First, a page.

We have been very fortunate when it comes to Iceland and have visited on several occasions, and this time, we had the opportunity to really appreciate, as if we didn't already, more of what was going on around us, to take it all in, and to spend time just observing instead of trying to get to every conceivable photographic location. That's the beautiful thing about Iceland: everywhere is photographic. It's like Scotland on steroids.
This is something I do a lot of and yet still shoot the wider vista, so this time, I made the conscious effort to get a quick shot of the location and then spend my time looking for more intimate aspects of the scene. Bruarfoss was our first destination, but as you travel along the 3.5 km walk, you will come across Midfoss and Hlauptungfoss, with the latter being the largest of these two. The waterfalls are fed by the Bruara river, which is a glacier melt from the Langjokull Glacier, and the color is something to behold.
After a few shots of Bruarfoss itself, I put my camera down and just sat and looked around, not because the shots weren't any good, albeit they weren't, but because I had decided to focus on the things that I usually admire for a while and then automatically revert to shooting the wider scene. I am guilty of this in newer locations, as I want to capture the entire surrounding area, whereas in locations I am familiar with, I tend to do the opposite and pick out the details that appeal to me.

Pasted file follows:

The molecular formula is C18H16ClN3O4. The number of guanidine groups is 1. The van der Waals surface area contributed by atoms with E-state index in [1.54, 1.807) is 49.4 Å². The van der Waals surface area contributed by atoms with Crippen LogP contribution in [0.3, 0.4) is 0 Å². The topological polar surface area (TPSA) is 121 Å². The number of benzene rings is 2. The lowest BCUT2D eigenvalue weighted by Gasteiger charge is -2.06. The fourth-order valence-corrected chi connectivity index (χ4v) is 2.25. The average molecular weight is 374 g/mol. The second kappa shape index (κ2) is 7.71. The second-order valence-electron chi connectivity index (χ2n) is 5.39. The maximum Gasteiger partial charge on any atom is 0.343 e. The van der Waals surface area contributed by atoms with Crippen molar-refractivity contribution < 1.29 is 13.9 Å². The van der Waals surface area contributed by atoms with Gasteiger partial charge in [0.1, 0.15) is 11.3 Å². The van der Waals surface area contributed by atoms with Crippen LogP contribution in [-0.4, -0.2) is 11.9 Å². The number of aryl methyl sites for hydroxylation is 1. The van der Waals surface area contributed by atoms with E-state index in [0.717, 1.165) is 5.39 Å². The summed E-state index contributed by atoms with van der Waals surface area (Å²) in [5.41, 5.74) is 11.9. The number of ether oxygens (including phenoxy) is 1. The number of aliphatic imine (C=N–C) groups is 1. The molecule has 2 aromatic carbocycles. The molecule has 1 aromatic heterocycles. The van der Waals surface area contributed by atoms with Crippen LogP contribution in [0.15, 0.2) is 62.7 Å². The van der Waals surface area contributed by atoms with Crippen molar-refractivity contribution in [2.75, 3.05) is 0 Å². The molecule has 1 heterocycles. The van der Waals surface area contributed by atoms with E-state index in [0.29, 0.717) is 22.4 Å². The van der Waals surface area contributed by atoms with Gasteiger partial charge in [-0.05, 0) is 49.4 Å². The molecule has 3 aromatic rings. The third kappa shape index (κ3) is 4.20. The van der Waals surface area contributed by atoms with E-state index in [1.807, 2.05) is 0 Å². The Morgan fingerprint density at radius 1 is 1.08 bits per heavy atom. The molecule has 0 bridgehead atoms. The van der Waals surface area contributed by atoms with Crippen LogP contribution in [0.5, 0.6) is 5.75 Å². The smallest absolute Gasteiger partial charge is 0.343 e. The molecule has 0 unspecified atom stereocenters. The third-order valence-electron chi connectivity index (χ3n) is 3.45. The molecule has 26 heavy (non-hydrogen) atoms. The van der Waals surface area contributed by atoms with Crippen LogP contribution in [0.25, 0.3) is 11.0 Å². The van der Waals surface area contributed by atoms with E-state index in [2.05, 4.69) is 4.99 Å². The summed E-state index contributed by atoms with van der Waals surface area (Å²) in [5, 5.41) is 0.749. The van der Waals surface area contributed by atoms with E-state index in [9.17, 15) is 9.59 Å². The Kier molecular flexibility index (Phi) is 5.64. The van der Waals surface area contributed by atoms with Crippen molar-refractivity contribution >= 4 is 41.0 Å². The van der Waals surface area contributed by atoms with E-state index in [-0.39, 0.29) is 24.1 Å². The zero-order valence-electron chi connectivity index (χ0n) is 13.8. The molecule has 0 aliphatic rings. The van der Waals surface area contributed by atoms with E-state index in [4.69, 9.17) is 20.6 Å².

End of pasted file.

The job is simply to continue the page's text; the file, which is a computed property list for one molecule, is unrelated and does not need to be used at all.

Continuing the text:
Bruarfoss provided plenty of these, with its intimate waterfalls cascading over the rocks, the vibrant green moss covering them, and the blue glacial water swirling around; it was a symphony for the eyes. I am under no illusions that these are in any way good images, but I did come away from here with a further understanding of the landscape and the details that make it up.
Recording your trip allows you to reflect upon the lighting at the time and the compositional elements surrounding your main focus, which lets you plan for future trips. Yes, a lot of the images you come back with are quickly deleted, but others provide a reference point for a composition that you may have missed or indeed just act as a narrative of your experience. I've actually found having this type of image helps when doing presentations or explaining to students what to avoid when photographing; a physical example is better than an explained one.